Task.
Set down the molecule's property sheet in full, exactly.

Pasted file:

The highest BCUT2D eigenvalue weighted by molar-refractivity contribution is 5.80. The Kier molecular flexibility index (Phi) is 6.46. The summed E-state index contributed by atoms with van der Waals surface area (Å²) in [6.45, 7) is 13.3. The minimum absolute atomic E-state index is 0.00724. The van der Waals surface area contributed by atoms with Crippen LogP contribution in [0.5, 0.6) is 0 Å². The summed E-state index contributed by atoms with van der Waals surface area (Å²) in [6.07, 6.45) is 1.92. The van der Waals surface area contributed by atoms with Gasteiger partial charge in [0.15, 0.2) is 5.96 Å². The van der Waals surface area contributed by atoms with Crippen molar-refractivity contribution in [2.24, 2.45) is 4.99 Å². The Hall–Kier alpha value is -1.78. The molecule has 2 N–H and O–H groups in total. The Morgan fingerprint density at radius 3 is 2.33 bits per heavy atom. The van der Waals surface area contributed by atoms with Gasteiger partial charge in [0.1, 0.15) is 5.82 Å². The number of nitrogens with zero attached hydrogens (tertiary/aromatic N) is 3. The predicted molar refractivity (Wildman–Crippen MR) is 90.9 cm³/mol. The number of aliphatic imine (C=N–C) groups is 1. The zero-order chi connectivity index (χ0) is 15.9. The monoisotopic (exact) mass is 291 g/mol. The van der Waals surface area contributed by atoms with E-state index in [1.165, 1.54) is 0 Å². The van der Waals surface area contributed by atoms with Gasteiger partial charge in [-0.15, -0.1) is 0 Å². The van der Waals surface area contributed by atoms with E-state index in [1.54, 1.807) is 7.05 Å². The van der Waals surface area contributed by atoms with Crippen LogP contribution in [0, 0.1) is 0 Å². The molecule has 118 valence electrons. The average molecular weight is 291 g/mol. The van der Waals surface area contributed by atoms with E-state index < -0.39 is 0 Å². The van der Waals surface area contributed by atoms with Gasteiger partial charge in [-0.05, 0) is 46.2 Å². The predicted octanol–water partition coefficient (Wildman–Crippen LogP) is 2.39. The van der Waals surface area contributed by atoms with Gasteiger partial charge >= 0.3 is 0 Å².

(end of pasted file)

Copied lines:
The highest BCUT2D eigenvalue weighted by molar-refractivity contribution is 5.80. The Kier molecular flexibility index (Phi) is 6.46. The summed E-state index contributed by atoms with van der Waals surface area (Å²) in [6.45, 7) is 13.3. The minimum absolute atomic E-state index is 0.00724. The van der Waals surface area contributed by atoms with Crippen LogP contribution in [0.5, 0.6) is 0 Å². The summed E-state index contributed by atoms with van der Waals surface area (Å²) in [6.07, 6.45) is 1.92. The van der Waals surface area contributed by atoms with Gasteiger partial charge in [0.15, 0.2) is 5.96 Å². The van der Waals surface area contributed by atoms with Crippen molar-refractivity contribution in [2.24, 2.45) is 4.99 Å². The Hall–Kier alpha value is -1.78. The molecule has 2 N–H and O–H groups in total. The Morgan fingerprint density at radius 3 is 2.33 bits per heavy atom. The van der Waals surface area contributed by atoms with Gasteiger partial charge in [0.1, 0.15) is 5.82 Å². The number of nitrogens with zero attached hydrogens (tertiary/aromatic N) is 3. The predicted molar refractivity (Wildman–Crippen MR) is 90.9 cm³/mol. The number of aliphatic imine (C=N–C) groups is 1. The zero-order chi connectivity index (χ0) is 15.9. The monoisotopic (exact) mass is 291 g/mol. The van der Waals surface area contributed by atoms with E-state index in [1.165, 1.54) is 0 Å². The van der Waals surface area contributed by atoms with Gasteiger partial charge in [-0.15, -0.1) is 0 Å². The van der Waals surface area contributed by atoms with E-state index in [1.54, 1.807) is 7.05 Å². The van der Waals surface area contributed by atoms with Crippen LogP contribution in [0, 0.1) is 0 Å². The molecule has 118 valence electrons. The average molecular weight is 291 g/mol. The van der Waals surface area contributed by atoms with E-state index < -0.39 is 0 Å². The van der Waals surface area contributed by atoms with Gasteiger partial charge in [-0.05, 0) is 46.2 Å². The predicted octanol–water partition coefficient (Wildman–Crippen LogP) is 2.39. The van der Waals surface area contributed by atoms with Gasteiger partial charge >= 0.3 is 0 Å².